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Rocket City without rockets? Experts say technology and re-invention are in Huntsville's DNA

“The Space Age, the Rocket City, doesn’t so much change Huntsville, as it was just the next evolution of what was already going on," said David Hitt, the president of the Huntsville Madison County Historical Society.

Posted: May 17, 2019 7:59 PM
Updated: May 21, 2019 7:40 AM

Huntsville’s identity is so closely tied to the space program now, it’s impossible to separate them.

But, what if that team of German scientists led by Wernher von Braun had not relocated here, had not developed the Saturn V rocket and the Apollo program and had not won the space race? If you think this would be nothing more than a sleepy farming town, those who know Huntsville’s history say you’d be selling the city short.

David Hitt mentioned that Huntsville was minding its own watercress business when the German rocket team showed up. Well, fun fact! In the late 50s and early 60s, Huntsville was known as the Watercress Capital of the World. Photo is courtesy of Huntsville-Madison County Public Library

David Hitt is president of the Huntsville Madison County Historical Society, and he says technology and re-invention have always been part of the city’s DNA.

“I can image a Huntsville that’s still in a lot of ways, smaller certainly, but in a lot of ways, not unlike it is today,” said Hitt. “Huntsville had one of the first municipal water systems.”

By the dawn of the twentieth century, Huntsville was a nationwide leader for textile mills. It’s been a commercial hub ever since, and Hitt says it would still be a thriving, growing business and technology center even without NASA.

“In 1892, one of the first cities with residential indoor electric lighting,” said Hitt. “I think you end up with a Huntsville that is still a smart place, still a technological leader, still on the cutting edge of a lot of things, because that was the Huntsville that you had already seen for a 150 years.”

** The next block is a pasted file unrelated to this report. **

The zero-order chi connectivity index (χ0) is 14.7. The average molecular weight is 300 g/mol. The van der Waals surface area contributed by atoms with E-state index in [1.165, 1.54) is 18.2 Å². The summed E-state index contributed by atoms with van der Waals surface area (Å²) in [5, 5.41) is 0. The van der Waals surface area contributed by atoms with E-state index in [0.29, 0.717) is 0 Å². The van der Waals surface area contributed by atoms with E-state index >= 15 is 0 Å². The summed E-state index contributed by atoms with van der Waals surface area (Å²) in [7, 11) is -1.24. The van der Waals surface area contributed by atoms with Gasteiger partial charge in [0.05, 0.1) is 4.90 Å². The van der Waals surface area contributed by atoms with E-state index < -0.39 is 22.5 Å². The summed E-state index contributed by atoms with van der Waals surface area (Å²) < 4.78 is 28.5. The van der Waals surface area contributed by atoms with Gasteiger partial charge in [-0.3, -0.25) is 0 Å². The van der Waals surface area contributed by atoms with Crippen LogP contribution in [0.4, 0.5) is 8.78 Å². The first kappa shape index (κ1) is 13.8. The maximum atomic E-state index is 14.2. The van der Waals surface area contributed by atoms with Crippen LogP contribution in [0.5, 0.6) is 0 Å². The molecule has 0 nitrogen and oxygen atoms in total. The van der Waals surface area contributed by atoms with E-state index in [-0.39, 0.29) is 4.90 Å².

Dr. Raymond Watson is a historian, engineer and inventor. He literally wrote the book on Huntsville’s Technological Evolution. At nearly 93, he still goes to work every day at his engineering consulting firm in Research Park. From his perspective, Huntsville’s place on the map was ordained by ordinance.

“It was the first incorporated city in the state. It was the first capital of Alabama,” said Watson. “It was built into the largest weapons manufacturer in the world during World War II, Huntsville was.”

By the 50s, Huntsville was well on its way to claiming a top-tier technology ranking.

“They picked Huntsville because it was a good transportation center. It already had two railroads going here, and it had the Tennessee River,” said Watson.

The Army relocated von Braun and his team from Fort Bliss, Texas to research, develop, assemble and test flying weapons.

“Again, there’s kind of this perception that Huntsville was this sleepy little southern town that was just sitting here minding our own, you know, our own watercress business, when the German rocket team suddenly showed up and brought us kicking and screaming into the future," said Hitt. "The reality is, the rocket team came here because we were uniquely poised to receive them.”

With the brainstrust developing guided missiles and rockets already in place, when President Kennedy challenged Russia in a race to the moon, Huntsville was the obvious choice.

“And they had already started missile development at Redstone Arsenal, so they just sent him (von Braun) here and made him a part of it. And so that’s how he came to Huntsville,” said Watson.

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